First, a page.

By Paul Tomkins.
Whether or not you think Luis Suarez was Liverpool’s best ever player, he was clearly up there. Uncontrovertibly, he was, without doubt, the club’s most controversial. He could start fights in an empty press room.
Longevity – doing it for eight or nine years rather than three – was perhaps the one obstacle in becoming the Reds’ greatest, but instead of hurdling it he jumped ship. As such, Kenny Dalglish, Steven Gerrard and Billy Liddell will remain untouched at the top, but his peak was surely every bit as good as theirs.
Indeed, John Barnes is regarded as one of the Reds’ top-five based mostly on three unstoppable seasons, before serious injury forced a change of style; he was very good as a central midfielder from 1994 onwards (having struggled for a few seasons), but the years ’87-’90 will always define him. So maybe Suarez did do enough between 2011 and 2014?
I’ve already written about the pros and cons of selling him. This, therefore, is a look back at his three and a half years on Merseyside; my assessment of just how good he really was. And really, he was really, really good.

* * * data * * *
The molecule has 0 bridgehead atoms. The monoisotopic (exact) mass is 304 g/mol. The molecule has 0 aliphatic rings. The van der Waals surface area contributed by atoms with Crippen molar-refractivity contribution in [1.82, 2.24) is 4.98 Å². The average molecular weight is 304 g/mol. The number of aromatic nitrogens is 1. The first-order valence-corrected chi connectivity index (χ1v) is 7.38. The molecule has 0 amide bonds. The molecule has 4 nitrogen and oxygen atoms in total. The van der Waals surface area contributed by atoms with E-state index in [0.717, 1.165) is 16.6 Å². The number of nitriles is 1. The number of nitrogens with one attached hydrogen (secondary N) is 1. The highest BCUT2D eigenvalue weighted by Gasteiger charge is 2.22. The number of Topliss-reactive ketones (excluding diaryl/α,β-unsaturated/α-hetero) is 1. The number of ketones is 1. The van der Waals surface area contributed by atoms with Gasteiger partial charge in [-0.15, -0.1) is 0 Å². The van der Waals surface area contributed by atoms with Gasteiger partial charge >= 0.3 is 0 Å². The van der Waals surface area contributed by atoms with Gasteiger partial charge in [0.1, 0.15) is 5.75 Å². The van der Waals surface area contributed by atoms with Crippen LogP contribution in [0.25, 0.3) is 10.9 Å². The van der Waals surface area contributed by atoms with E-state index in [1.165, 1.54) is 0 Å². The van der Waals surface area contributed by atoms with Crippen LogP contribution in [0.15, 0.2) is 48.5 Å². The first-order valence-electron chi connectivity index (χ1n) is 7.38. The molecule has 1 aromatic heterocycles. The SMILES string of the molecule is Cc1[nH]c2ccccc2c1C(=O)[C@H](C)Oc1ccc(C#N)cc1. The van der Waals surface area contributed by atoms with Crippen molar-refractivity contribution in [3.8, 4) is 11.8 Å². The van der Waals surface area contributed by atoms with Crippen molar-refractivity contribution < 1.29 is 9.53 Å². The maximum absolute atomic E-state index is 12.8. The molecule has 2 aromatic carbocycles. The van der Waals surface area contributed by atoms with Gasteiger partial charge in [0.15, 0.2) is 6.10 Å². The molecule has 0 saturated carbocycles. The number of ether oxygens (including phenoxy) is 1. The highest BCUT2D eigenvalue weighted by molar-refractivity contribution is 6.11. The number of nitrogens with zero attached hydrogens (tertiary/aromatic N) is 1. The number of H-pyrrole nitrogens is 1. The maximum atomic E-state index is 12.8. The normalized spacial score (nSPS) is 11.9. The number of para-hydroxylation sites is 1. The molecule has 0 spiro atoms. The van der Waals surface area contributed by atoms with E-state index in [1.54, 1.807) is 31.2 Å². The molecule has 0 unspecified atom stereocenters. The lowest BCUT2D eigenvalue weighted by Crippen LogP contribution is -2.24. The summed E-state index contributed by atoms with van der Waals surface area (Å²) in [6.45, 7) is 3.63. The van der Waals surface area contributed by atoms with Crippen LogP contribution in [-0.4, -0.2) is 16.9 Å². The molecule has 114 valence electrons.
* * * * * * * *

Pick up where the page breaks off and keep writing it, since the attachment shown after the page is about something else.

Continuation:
Suarez is perhaps the first footballer to move in two opposite directions at once. Double-jointed knees, triple-jointed ankles, shoulders that dropped left and right as if dislocating before popping back into place as a bamboozled defender tackled fresh air.
More than anything, he is an animal, fierce and feral, fighting tooth and nail, using all his cunning.
His lungs are bovine; his balance feline; and, for good and bad, his instincts vulpine: a fox in the box who can also open the chicken pen and make off with its contents. He has the balls of an elephant, the hide of a rhino, the dive of a swan, the fangs of a viper and the bloodlust of a lion.
Suarez has many of the best assets from the animal kingdom, and also some of the worst. Still, he’s no murderer, lest some people forget. His bark has always been worse than his bite.
Below, I reflect on what we, as Liverpool fans, will miss.
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